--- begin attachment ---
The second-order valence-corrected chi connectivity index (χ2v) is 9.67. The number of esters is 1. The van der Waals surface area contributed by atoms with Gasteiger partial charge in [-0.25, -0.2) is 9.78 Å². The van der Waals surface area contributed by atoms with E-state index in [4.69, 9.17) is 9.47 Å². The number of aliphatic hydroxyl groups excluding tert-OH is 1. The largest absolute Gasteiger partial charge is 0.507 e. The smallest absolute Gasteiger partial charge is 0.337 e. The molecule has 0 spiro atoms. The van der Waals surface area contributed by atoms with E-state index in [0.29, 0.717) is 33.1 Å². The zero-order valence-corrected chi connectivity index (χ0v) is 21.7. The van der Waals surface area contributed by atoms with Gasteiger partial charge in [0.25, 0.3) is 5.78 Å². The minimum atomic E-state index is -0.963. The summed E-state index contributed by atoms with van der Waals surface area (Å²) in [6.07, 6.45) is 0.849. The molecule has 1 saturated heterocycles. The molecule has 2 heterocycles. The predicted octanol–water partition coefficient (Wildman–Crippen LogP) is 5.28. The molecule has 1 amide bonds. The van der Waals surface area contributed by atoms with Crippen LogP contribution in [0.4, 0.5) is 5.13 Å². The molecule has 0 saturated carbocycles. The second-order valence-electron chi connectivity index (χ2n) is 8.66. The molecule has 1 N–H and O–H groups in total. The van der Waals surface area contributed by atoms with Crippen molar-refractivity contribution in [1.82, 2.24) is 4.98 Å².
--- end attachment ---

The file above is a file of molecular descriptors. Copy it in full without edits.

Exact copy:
The second-order valence-corrected chi connectivity index (χ2v) is 9.67. The number of esters is 1. The van der Waals surface area contributed by atoms with Gasteiger partial charge in [-0.25, -0.2) is 9.78 Å². The van der Waals surface area contributed by atoms with E-state index in [4.69, 9.17) is 9.47 Å². The number of aliphatic hydroxyl groups excluding tert-OH is 1. The largest absolute Gasteiger partial charge is 0.507 e. The smallest absolute Gasteiger partial charge is 0.337 e. The molecule has 0 spiro atoms. The van der Waals surface area contributed by atoms with E-state index in [0.29, 0.717) is 33.1 Å². The zero-order valence-corrected chi connectivity index (χ0v) is 21.7. The van der Waals surface area contributed by atoms with Gasteiger partial charge in [0.25, 0.3) is 5.78 Å². The minimum atomic E-state index is -0.963. The summed E-state index contributed by atoms with van der Waals surface area (Å²) in [6.07, 6.45) is 0.849. The molecule has 1 saturated heterocycles. The molecule has 2 heterocycles. The predicted octanol–water partition coefficient (Wildman–Crippen LogP) is 5.28. The molecule has 1 amide bonds. The van der Waals surface area contributed by atoms with Crippen LogP contribution in [0.4, 0.5) is 5.13 Å². The molecule has 0 saturated carbocycles. The second-order valence-electron chi connectivity index (χ2n) is 8.66. The molecule has 1 N–H and O–H groups in total. The van der Waals surface area contributed by atoms with Crippen molar-refractivity contribution in [1.82, 2.24) is 4.98 Å².